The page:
Left hand, meet the right hand
One hand is the Treasury Department. The other hand is Congress. The two hands don't seem to be attached to the same body, but somehow, together they might still manage to strangle the program designed to buy toxic assets from the banks.
The story begins in today's Washington Post:
Treasury Department lawyers have determined that firms participating in a $1 trillion program to relieve banks of toxic assets could be subject to limits on executive compensation, contradicting the Obama administration's previous public position, according to a report to be released today by a federal watchdog agency.
Then, at a hearing this morning, Congressman John Sununu said several members of Congress were considering rules to compensation for those who participate. Sununu concluded that this would be another after-the-fact change that would keep companies from getting involved. He asked Treasury Secretary Tim Geithner about it:
"What is the administration and the Treasury Department's position on
applying rules for compensation or other rules to the public private investment
GEITHNER: "We're in the process now of completing the draft of a rule for
applying those conditions. We're going to apply the law. We're going to put out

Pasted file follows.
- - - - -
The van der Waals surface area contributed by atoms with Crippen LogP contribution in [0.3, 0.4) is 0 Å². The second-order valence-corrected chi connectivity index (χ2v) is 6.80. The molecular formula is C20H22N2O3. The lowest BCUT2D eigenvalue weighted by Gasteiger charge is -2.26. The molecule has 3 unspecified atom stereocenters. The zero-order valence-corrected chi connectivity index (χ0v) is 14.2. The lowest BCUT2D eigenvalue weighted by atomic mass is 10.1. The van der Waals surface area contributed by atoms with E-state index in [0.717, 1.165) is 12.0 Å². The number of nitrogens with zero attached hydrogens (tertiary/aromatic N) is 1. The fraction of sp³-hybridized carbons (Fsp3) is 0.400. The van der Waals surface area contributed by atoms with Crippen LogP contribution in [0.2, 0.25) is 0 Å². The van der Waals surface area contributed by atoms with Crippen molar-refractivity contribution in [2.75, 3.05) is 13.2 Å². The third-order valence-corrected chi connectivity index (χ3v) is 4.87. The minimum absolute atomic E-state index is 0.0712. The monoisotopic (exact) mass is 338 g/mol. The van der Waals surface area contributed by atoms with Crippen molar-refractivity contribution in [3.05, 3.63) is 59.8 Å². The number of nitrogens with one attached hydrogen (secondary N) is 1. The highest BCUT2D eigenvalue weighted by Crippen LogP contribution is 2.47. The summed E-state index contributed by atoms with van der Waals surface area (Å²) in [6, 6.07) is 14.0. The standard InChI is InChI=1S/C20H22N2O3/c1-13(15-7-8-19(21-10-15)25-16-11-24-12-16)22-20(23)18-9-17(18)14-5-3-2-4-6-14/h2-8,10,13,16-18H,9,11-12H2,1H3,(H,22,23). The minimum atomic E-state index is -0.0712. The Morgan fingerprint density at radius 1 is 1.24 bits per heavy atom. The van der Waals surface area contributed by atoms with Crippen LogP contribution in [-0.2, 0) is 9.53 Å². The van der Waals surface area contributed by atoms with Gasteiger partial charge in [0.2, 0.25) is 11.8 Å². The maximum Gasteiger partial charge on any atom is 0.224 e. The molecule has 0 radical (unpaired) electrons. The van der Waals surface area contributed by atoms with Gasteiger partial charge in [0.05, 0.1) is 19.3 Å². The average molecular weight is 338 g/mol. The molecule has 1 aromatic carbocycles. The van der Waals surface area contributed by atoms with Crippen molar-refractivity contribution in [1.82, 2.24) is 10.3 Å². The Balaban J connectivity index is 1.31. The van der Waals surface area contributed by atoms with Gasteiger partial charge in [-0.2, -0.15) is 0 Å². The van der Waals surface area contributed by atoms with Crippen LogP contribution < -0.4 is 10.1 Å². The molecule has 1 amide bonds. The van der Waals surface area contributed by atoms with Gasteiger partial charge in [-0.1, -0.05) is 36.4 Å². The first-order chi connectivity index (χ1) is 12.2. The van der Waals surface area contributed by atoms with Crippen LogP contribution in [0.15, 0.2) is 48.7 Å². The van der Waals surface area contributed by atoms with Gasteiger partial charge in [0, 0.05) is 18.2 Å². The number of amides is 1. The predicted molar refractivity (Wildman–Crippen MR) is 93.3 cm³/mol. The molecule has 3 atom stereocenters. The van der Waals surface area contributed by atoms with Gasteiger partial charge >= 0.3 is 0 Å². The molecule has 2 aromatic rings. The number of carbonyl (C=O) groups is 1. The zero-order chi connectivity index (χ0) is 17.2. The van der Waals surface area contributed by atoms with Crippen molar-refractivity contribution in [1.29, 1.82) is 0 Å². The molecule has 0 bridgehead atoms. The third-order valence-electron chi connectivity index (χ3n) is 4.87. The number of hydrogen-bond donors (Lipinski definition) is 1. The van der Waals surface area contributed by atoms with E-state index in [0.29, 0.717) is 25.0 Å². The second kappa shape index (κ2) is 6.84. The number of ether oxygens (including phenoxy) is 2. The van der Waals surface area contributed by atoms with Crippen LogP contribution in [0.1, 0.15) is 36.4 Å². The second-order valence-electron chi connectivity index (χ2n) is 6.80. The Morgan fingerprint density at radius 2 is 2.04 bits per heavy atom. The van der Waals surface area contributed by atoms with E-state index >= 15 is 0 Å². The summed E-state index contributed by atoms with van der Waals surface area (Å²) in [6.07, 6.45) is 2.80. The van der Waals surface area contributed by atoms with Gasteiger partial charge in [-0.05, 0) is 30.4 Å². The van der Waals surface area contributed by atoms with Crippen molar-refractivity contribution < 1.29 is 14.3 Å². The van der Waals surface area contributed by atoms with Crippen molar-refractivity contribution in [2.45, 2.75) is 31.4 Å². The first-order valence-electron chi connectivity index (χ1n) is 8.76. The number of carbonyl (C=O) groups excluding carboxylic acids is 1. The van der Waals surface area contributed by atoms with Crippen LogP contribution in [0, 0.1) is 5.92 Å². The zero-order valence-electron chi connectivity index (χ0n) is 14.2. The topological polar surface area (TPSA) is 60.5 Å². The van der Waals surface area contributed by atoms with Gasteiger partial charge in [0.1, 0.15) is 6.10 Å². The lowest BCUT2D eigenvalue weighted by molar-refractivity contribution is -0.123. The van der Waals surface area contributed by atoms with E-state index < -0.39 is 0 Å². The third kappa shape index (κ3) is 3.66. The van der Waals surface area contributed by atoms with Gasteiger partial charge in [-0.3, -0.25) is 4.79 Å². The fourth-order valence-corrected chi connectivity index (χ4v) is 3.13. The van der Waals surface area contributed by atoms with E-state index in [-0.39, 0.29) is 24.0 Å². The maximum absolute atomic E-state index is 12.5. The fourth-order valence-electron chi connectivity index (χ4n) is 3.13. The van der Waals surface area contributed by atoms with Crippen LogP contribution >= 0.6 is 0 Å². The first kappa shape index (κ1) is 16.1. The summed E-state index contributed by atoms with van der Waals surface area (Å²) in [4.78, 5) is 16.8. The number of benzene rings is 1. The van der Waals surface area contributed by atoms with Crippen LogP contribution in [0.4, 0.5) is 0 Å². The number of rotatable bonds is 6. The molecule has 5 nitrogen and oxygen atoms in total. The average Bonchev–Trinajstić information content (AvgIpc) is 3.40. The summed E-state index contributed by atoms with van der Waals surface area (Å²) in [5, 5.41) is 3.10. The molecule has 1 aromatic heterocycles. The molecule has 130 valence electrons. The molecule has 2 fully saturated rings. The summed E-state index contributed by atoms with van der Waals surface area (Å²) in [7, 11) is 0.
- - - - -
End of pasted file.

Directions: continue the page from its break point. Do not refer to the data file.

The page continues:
in the public domain for comment a draft rule. That will give everyone the
chance -- "
SUNUNU: "When will that be put out?"
GEITHNER: "Hopefully written in the next couple of weeks, relatively
SUNUNU: "What's the Treasury's position on application of the executive
compensation limits that are in law today to those partnerships?"
GEITHNER: "You'll see in the rule how we propose to strike that balance. But
it's my judgment that those compensation restrictions do not need to apply to
the programs that you referred to."
No company is going to participate in this program if a. the rules aren't made clear b. the rules keep changing or c. the rule is that if they buy in, the government can tell them how to pay their employees.
Their response will be -- talk to the hand.